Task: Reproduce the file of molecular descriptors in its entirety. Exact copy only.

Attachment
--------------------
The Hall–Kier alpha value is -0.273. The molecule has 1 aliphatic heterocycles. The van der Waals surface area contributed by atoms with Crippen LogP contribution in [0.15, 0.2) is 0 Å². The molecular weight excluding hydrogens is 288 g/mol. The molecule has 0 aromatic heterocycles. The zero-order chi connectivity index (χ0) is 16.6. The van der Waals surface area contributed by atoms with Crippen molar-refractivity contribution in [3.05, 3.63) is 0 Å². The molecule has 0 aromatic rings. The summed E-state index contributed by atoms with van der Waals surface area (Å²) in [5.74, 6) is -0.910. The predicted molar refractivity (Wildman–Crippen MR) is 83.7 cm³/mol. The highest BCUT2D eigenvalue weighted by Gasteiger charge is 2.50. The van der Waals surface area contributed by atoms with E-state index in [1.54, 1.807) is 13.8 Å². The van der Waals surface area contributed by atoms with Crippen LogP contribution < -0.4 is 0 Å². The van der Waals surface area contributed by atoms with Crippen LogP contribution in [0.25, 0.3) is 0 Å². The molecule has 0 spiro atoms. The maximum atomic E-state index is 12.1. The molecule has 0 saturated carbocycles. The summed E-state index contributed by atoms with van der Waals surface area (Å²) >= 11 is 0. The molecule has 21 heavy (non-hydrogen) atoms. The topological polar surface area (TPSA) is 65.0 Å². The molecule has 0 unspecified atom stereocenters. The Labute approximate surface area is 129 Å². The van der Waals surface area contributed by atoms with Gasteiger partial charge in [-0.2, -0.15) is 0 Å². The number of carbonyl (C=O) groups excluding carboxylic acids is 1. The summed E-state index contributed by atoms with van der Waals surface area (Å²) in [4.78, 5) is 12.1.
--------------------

The Hall–Kier alpha value is -0.273. The molecule has 1 aliphatic heterocycles. The van der Waals surface area contributed by atoms with Crippen LogP contribution in [0.15, 0.2) is 0 Å². The molecular weight excluding hydrogens is 288 g/mol. The molecule has 0 aromatic heterocycles. The zero-order chi connectivity index (χ0) is 16.6. The van der Waals surface area contributed by atoms with Crippen molar-refractivity contribution in [3.05, 3.63) is 0 Å². The molecule has 0 aromatic rings. The summed E-state index contributed by atoms with van der Waals surface area (Å²) in [5.74, 6) is -0.910. The predicted molar refractivity (Wildman–Crippen MR) is 83.7 cm³/mol. The highest BCUT2D eigenvalue weighted by Gasteiger charge is 2.50. The van der Waals surface area contributed by atoms with E-state index in [1.54, 1.807) is 13.8 Å². The van der Waals surface area contributed by atoms with Crippen LogP contribution < -0.4 is 0 Å². The van der Waals surface area contributed by atoms with Crippen LogP contribution in [0.25, 0.3) is 0 Å². The molecule has 0 spiro atoms. The maximum atomic E-state index is 12.1. The molecule has 0 saturated carbocycles. The summed E-state index contributed by atoms with van der Waals surface area (Å²) >= 11 is 0. The molecule has 21 heavy (non-hydrogen) atoms. The topological polar surface area (TPSA) is 65.0 Å². The molecule has 0 unspecified atom stereocenters. The Labute approximate surface area is 129 Å². The van der Waals surface area contributed by atoms with Gasteiger partial charge in [-0.2, -0.15) is 0 Å². The number of carbonyl (C=O) groups excluding carboxylic acids is 1. The summed E-state index contributed by atoms with van der Waals surface area (Å²) in [4.78, 5) is 12.1.